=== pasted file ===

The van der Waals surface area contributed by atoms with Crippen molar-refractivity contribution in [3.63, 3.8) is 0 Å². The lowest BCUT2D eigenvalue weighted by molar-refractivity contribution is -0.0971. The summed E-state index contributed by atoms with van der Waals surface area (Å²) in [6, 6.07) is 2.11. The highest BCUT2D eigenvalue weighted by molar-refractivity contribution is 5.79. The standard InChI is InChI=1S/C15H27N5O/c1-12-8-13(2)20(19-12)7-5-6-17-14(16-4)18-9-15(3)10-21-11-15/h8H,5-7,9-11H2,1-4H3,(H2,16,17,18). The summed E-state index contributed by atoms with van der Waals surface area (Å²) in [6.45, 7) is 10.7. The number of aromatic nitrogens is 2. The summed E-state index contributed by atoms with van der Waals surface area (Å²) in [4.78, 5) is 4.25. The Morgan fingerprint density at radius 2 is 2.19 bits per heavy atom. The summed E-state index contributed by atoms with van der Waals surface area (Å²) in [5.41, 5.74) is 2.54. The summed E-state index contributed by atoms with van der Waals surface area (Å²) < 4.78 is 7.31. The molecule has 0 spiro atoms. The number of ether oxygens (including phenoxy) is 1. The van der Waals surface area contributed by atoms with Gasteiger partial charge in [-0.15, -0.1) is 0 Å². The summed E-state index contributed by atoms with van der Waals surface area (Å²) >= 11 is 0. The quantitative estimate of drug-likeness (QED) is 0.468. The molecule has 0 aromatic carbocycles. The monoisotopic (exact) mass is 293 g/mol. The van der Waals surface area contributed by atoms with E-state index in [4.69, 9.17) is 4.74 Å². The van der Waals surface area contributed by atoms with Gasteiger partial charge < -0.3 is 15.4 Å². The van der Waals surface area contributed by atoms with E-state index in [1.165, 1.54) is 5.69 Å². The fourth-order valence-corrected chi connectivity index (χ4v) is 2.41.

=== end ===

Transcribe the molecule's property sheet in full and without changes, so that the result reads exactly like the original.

The van der Waals surface area contributed by atoms with Crippen molar-refractivity contribution in [3.63, 3.8) is 0 Å². The lowest BCUT2D eigenvalue weighted by molar-refractivity contribution is -0.0971. The summed E-state index contributed by atoms with van der Waals surface area (Å²) in [6, 6.07) is 2.11. The highest BCUT2D eigenvalue weighted by molar-refractivity contribution is 5.79. The standard InChI is InChI=1S/C15H27N5O/c1-12-8-13(2)20(19-12)7-5-6-17-14(16-4)18-9-15(3)10-21-11-15/h8H,5-7,9-11H2,1-4H3,(H2,16,17,18). The summed E-state index contributed by atoms with van der Waals surface area (Å²) in [6.45, 7) is 10.7. The number of aromatic nitrogens is 2. The summed E-state index contributed by atoms with van der Waals surface area (Å²) in [4.78, 5) is 4.25. The Morgan fingerprint density at radius 2 is 2.19 bits per heavy atom. The summed E-state index contributed by atoms with van der Waals surface area (Å²) in [5.41, 5.74) is 2.54. The summed E-state index contributed by atoms with van der Waals surface area (Å²) < 4.78 is 7.31. The molecule has 0 spiro atoms. The number of ether oxygens (including phenoxy) is 1. The van der Waals surface area contributed by atoms with Gasteiger partial charge in [-0.15, -0.1) is 0 Å². The summed E-state index contributed by atoms with van der Waals surface area (Å²) >= 11 is 0. The quantitative estimate of drug-likeness (QED) is 0.468. The molecule has 0 aromatic carbocycles. The monoisotopic (exact) mass is 293 g/mol. The van der Waals surface area contributed by atoms with E-state index in [4.69, 9.17) is 4.74 Å². The van der Waals surface area contributed by atoms with Gasteiger partial charge < -0.3 is 15.4 Å². The van der Waals surface area contributed by atoms with E-state index in [1.165, 1.54) is 5.69 Å². The fourth-order valence-corrected chi connectivity index (χ4v) is 2.41.